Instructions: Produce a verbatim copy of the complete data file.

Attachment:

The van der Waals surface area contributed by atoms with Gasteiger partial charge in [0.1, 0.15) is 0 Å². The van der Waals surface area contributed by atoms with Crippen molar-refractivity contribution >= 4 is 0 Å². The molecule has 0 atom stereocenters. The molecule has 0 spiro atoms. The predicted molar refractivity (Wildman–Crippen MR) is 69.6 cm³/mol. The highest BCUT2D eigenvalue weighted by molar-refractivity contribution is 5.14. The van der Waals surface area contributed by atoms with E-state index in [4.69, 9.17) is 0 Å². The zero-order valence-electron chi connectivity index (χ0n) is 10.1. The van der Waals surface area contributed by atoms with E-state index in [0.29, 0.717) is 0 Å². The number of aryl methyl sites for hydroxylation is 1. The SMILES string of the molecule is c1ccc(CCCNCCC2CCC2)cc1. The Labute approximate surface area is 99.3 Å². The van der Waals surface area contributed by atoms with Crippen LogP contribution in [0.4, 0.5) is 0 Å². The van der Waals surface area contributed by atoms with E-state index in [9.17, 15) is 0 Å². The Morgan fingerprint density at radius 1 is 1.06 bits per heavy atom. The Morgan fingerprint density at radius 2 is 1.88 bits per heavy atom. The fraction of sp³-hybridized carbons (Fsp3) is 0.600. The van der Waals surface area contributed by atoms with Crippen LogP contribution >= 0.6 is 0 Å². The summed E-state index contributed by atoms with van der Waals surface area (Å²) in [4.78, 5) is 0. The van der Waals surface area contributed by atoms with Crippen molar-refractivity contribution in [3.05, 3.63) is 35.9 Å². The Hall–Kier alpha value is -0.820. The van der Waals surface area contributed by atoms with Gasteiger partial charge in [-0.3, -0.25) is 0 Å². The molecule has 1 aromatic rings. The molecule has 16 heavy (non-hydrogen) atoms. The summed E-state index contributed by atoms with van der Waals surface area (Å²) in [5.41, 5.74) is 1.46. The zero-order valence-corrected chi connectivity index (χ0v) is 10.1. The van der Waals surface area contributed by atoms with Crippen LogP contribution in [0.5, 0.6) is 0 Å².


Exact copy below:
The van der Waals surface area contributed by atoms with Gasteiger partial charge in [0.1, 0.15) is 0 Å². The van der Waals surface area contributed by atoms with Crippen molar-refractivity contribution >= 4 is 0 Å². The molecule has 0 atom stereocenters. The molecule has 0 spiro atoms. The predicted molar refractivity (Wildman–Crippen MR) is 69.6 cm³/mol. The highest BCUT2D eigenvalue weighted by molar-refractivity contribution is 5.14. The van der Waals surface area contributed by atoms with E-state index in [4.69, 9.17) is 0 Å². The zero-order valence-electron chi connectivity index (χ0n) is 10.1. The van der Waals surface area contributed by atoms with E-state index in [0.29, 0.717) is 0 Å². The number of aryl methyl sites for hydroxylation is 1. The SMILES string of the molecule is c1ccc(CCCNCCC2CCC2)cc1. The Labute approximate surface area is 99.3 Å². The van der Waals surface area contributed by atoms with Crippen LogP contribution in [0.4, 0.5) is 0 Å². The van der Waals surface area contributed by atoms with E-state index in [9.17, 15) is 0 Å². The Morgan fingerprint density at radius 1 is 1.06 bits per heavy atom. The Morgan fingerprint density at radius 2 is 1.88 bits per heavy atom. The fraction of sp³-hybridized carbons (Fsp3) is 0.600. The van der Waals surface area contributed by atoms with Crippen LogP contribution >= 0.6 is 0 Å². The summed E-state index contributed by atoms with van der Waals surface area (Å²) in [4.78, 5) is 0. The van der Waals surface area contributed by atoms with Crippen molar-refractivity contribution in [3.05, 3.63) is 35.9 Å². The Hall–Kier alpha value is -0.820. The van der Waals surface area contributed by atoms with Gasteiger partial charge in [-0.3, -0.25) is 0 Å². The molecule has 1 aromatic rings. The molecule has 16 heavy (non-hydrogen) atoms. The summed E-state index contributed by atoms with van der Waals surface area (Å²) in [5.41, 5.74) is 1.46. The zero-order valence-corrected chi connectivity index (χ0v) is 10.1. The van der Waals surface area contributed by atoms with Crippen LogP contribution in [0.5, 0.6) is 0 Å².